It could just have been coincidence, but when the cameras zoomed in on Antonio Conte during the recent Europa League final, held at the Juventus Stadium, and saw him chatting away to Sir Alex Ferguson, the rumour mill began to turn.
The following day's papers (all of which can be seen here in English, via football-italia.net) were awash with speculation on the Juve boss' future. "Bench Revolution," declared the Gazzetta dello Sport, before speculating on the future of not just the Bianconeri position, but also the coaches at Milan, Fiorentina and Parma.
The Corriere dello Sport stuck to the theme: "Juve, ultimatum to Conte—the club wants a response within the next few days," as did Italy's third sport daily, Tuttosport, which cheekily proclaimed: "Juve, what a crush on Montella!" hinting that the powers that be in Turin fancy a move for Fiorentina's much-admired young manager. Tuttosport went on to say, however, that Conte remains the preferred option.
It's now up to the club to convince Conte that his future is still with Juve. It's believed that the former midfielder would like to begin a new project at the club, more focused on success in Europe. That would probably involve a change in formation—and the purchase of several new players.
It might also provide exactly the kind of motivation that his players need after three league titles in a row. Andrea Pirlo spoke in no uncertain terms about how much he wants Conte to stay in an interview with the GdS recently (in Italian), but the board are obviously reflecting on more than popularity; it remains to be seen if they want to invest more money, or give the kind of long-term power to Conte that he will want.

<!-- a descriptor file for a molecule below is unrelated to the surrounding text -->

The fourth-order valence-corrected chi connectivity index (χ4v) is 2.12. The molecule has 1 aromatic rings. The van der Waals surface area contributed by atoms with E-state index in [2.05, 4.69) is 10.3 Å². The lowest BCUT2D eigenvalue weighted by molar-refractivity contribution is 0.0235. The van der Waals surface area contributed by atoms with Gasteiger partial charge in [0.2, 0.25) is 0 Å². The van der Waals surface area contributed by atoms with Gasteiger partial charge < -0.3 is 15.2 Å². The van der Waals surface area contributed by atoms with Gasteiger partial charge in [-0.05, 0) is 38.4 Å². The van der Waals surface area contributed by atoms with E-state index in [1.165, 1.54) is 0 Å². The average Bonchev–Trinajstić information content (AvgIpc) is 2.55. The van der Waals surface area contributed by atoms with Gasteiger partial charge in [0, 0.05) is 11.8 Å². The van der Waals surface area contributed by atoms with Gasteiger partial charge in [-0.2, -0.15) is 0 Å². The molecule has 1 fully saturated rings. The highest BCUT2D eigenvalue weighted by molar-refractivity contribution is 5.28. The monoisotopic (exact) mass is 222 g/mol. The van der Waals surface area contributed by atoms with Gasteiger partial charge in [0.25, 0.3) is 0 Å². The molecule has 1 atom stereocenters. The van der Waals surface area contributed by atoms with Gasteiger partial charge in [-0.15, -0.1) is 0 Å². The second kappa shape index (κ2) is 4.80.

"Serie A begins the waltz of the benches," was how the Gazzetta dello Sport put it (here in Italian). They speculate that just seven clubs in the league have managers who are certain to start the next campaign, and the rest are all uncertain.
Conte, it's believed, is central to that merry-go-round. If he leaves, Fiorentina's Vincenzo Montella is among the favourites to replace him, along with the ex-Roma boss Luciano Spalletti. Both of them are also candidates for the Milan job, along with Pippo Inzaghi, as it's doubtful that the Rossoneri will continue with Clarence Seedorf.
The relationship between the bench and the board in Turin remains perilously close to the end—but neither side will want to push. Conte's a club legend as a player and a manager, and he now ranks as among the most successful employees they've ever had. He's young and talented, and no organisation wants to rush someone with those credentials out the door.
From Conte's perspective, there's clearly an affection for the club with which he won the Champions League in 1996—but not just because of nostalgia from his playing days. He's regarded as one of Europe's best coaches now, but it shouldn't be forgotten that when he was entrusted with the Juve bench, his CV included a title and a second place in Serie B, and a disastrous few months with Atalanta. The club put faith in him then, so he'll be reluctant to walk away too quickly from them now.